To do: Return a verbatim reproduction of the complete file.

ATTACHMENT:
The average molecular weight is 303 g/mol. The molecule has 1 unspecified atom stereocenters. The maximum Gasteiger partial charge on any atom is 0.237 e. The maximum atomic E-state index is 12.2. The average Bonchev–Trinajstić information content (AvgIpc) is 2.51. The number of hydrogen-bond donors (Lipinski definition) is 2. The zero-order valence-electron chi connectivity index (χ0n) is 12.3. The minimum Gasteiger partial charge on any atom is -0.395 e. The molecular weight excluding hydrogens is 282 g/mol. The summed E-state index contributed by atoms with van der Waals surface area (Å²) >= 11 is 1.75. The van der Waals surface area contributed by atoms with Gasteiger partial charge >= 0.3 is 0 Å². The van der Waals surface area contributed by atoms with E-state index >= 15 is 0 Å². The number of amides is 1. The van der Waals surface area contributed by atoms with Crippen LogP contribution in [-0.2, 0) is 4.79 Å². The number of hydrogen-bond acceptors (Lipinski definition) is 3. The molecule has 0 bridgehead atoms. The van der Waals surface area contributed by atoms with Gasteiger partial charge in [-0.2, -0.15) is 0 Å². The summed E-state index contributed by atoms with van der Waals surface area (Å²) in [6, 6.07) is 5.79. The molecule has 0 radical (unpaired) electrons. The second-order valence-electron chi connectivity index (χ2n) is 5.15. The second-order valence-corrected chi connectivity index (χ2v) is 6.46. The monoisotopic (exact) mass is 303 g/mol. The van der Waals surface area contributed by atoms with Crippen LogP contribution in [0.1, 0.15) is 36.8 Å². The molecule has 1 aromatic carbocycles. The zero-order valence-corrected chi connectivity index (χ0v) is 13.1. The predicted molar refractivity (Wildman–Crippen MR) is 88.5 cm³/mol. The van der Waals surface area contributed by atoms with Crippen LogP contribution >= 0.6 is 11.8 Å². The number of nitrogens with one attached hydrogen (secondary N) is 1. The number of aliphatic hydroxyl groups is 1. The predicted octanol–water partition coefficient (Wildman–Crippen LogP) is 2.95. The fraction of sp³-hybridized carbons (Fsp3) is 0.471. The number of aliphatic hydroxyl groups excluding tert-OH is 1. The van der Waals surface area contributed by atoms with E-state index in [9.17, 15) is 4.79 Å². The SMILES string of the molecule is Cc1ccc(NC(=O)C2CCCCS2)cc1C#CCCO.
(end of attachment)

The average molecular weight is 303 g/mol. The molecule has 1 unspecified atom stereocenters. The maximum Gasteiger partial charge on any atom is 0.237 e. The maximum atomic E-state index is 12.2. The average Bonchev–Trinajstić information content (AvgIpc) is 2.51. The number of hydrogen-bond donors (Lipinski definition) is 2. The zero-order valence-electron chi connectivity index (χ0n) is 12.3. The minimum Gasteiger partial charge on any atom is -0.395 e. The molecular weight excluding hydrogens is 282 g/mol. The summed E-state index contributed by atoms with van der Waals surface area (Å²) >= 11 is 1.75. The van der Waals surface area contributed by atoms with Gasteiger partial charge >= 0.3 is 0 Å². The van der Waals surface area contributed by atoms with E-state index >= 15 is 0 Å². The number of amides is 1. The van der Waals surface area contributed by atoms with Crippen LogP contribution in [-0.2, 0) is 4.79 Å². The number of hydrogen-bond acceptors (Lipinski definition) is 3. The molecule has 0 bridgehead atoms. The van der Waals surface area contributed by atoms with Gasteiger partial charge in [-0.2, -0.15) is 0 Å². The summed E-state index contributed by atoms with van der Waals surface area (Å²) in [6, 6.07) is 5.79. The molecule has 0 radical (unpaired) electrons. The second-order valence-electron chi connectivity index (χ2n) is 5.15. The second-order valence-corrected chi connectivity index (χ2v) is 6.46. The monoisotopic (exact) mass is 303 g/mol. The van der Waals surface area contributed by atoms with Crippen LogP contribution in [0.1, 0.15) is 36.8 Å². The molecule has 1 aromatic carbocycles. The zero-order valence-corrected chi connectivity index (χ0v) is 13.1. The predicted molar refractivity (Wildman–Crippen MR) is 88.5 cm³/mol. The van der Waals surface area contributed by atoms with Crippen LogP contribution >= 0.6 is 11.8 Å². The number of nitrogens with one attached hydrogen (secondary N) is 1. The number of aliphatic hydroxyl groups is 1. The predicted octanol–water partition coefficient (Wildman–Crippen LogP) is 2.95. The fraction of sp³-hybridized carbons (Fsp3) is 0.471. The number of aliphatic hydroxyl groups excluding tert-OH is 1. The van der Waals surface area contributed by atoms with E-state index in [9.17, 15) is 4.79 Å². The SMILES string of the molecule is Cc1ccc(NC(=O)C2CCCCS2)cc1C#CCCO.